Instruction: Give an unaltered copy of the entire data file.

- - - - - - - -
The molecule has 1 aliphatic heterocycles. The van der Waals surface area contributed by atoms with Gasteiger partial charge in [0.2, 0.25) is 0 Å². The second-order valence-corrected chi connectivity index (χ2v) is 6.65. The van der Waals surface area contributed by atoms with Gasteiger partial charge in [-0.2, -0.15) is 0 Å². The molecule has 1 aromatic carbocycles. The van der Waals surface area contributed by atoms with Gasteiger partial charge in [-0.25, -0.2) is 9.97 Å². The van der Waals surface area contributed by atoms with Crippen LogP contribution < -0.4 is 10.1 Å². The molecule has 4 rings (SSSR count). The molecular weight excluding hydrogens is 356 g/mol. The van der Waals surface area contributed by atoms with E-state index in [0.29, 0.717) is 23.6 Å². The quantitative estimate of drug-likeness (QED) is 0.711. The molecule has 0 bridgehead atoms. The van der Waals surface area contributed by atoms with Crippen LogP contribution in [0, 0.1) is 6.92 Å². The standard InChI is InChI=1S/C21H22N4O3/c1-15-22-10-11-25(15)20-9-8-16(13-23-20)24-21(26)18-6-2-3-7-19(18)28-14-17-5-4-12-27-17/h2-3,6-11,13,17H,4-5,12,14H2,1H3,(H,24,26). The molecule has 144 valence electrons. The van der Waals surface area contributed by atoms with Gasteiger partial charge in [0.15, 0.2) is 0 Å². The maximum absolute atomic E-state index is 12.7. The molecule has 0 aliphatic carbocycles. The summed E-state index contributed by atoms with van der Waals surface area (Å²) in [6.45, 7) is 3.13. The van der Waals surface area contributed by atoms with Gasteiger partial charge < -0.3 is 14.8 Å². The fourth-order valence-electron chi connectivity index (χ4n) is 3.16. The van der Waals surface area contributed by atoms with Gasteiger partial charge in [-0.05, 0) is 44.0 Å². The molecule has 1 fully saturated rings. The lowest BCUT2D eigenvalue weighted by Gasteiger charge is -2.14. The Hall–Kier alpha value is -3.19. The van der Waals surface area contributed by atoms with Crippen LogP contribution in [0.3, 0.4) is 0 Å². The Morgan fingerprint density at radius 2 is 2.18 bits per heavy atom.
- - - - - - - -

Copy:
The molecule has 1 aliphatic heterocycles. The van der Waals surface area contributed by atoms with Gasteiger partial charge in [0.2, 0.25) is 0 Å². The second-order valence-corrected chi connectivity index (χ2v) is 6.65. The van der Waals surface area contributed by atoms with Gasteiger partial charge in [-0.2, -0.15) is 0 Å². The molecule has 1 aromatic carbocycles. The van der Waals surface area contributed by atoms with Gasteiger partial charge in [-0.25, -0.2) is 9.97 Å². The van der Waals surface area contributed by atoms with Crippen LogP contribution < -0.4 is 10.1 Å². The molecule has 4 rings (SSSR count). The molecular weight excluding hydrogens is 356 g/mol. The van der Waals surface area contributed by atoms with E-state index in [0.29, 0.717) is 23.6 Å². The quantitative estimate of drug-likeness (QED) is 0.711. The molecule has 0 bridgehead atoms. The van der Waals surface area contributed by atoms with Crippen LogP contribution in [0, 0.1) is 6.92 Å². The standard InChI is InChI=1S/C21H22N4O3/c1-15-22-10-11-25(15)20-9-8-16(13-23-20)24-21(26)18-6-2-3-7-19(18)28-14-17-5-4-12-27-17/h2-3,6-11,13,17H,4-5,12,14H2,1H3,(H,24,26). The molecule has 144 valence electrons. The van der Waals surface area contributed by atoms with Gasteiger partial charge in [0.15, 0.2) is 0 Å². The maximum absolute atomic E-state index is 12.7. The molecule has 0 aliphatic carbocycles. The summed E-state index contributed by atoms with van der Waals surface area (Å²) in [6.45, 7) is 3.13. The van der Waals surface area contributed by atoms with Gasteiger partial charge < -0.3 is 14.8 Å². The fourth-order valence-electron chi connectivity index (χ4n) is 3.16. The van der Waals surface area contributed by atoms with Gasteiger partial charge in [-0.05, 0) is 44.0 Å². The molecule has 1 fully saturated rings. The lowest BCUT2D eigenvalue weighted by Gasteiger charge is -2.14. The Hall–Kier alpha value is -3.19. The van der Waals surface area contributed by atoms with Crippen LogP contribution in [0.3, 0.4) is 0 Å². The Morgan fingerprint density at radius 2 is 2.18 bits per heavy atom.